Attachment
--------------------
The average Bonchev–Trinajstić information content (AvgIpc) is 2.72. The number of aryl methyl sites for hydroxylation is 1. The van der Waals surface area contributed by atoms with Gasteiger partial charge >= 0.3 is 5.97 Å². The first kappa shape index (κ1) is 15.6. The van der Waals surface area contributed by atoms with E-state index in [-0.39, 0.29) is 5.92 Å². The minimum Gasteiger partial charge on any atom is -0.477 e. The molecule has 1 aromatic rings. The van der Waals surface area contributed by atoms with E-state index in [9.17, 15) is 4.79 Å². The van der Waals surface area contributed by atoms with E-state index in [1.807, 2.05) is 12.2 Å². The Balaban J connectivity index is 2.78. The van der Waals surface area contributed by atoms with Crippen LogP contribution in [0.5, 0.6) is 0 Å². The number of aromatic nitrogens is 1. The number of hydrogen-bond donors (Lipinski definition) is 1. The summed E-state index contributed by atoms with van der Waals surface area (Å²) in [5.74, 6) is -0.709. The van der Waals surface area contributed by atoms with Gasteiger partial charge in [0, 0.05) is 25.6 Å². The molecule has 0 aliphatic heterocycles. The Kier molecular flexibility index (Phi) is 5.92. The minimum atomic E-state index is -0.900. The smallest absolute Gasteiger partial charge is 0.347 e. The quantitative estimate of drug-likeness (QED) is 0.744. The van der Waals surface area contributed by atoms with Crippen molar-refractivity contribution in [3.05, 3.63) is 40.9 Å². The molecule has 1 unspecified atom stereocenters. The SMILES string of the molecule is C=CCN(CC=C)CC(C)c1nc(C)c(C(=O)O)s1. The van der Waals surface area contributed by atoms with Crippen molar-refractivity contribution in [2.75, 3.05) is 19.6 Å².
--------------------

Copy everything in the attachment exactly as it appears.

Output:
The average Bonchev–Trinajstić information content (AvgIpc) is 2.72. The number of aryl methyl sites for hydroxylation is 1. The van der Waals surface area contributed by atoms with Gasteiger partial charge >= 0.3 is 5.97 Å². The first kappa shape index (κ1) is 15.6. The van der Waals surface area contributed by atoms with E-state index in [-0.39, 0.29) is 5.92 Å². The minimum Gasteiger partial charge on any atom is -0.477 e. The molecule has 1 aromatic rings. The van der Waals surface area contributed by atoms with E-state index in [9.17, 15) is 4.79 Å². The van der Waals surface area contributed by atoms with E-state index in [1.807, 2.05) is 12.2 Å². The Balaban J connectivity index is 2.78. The van der Waals surface area contributed by atoms with Crippen LogP contribution in [0.5, 0.6) is 0 Å². The number of aromatic nitrogens is 1. The number of hydrogen-bond donors (Lipinski definition) is 1. The summed E-state index contributed by atoms with van der Waals surface area (Å²) in [5.74, 6) is -0.709. The van der Waals surface area contributed by atoms with Gasteiger partial charge in [0, 0.05) is 25.6 Å². The molecule has 0 aliphatic heterocycles. The Kier molecular flexibility index (Phi) is 5.92. The minimum atomic E-state index is -0.900. The smallest absolute Gasteiger partial charge is 0.347 e. The quantitative estimate of drug-likeness (QED) is 0.744. The van der Waals surface area contributed by atoms with Crippen molar-refractivity contribution in [3.05, 3.63) is 40.9 Å². The molecule has 1 unspecified atom stereocenters. The SMILES string of the molecule is C=CCN(CC=C)CC(C)c1nc(C)c(C(=O)O)s1. The van der Waals surface area contributed by atoms with Crippen molar-refractivity contribution in [2.75, 3.05) is 19.6 Å².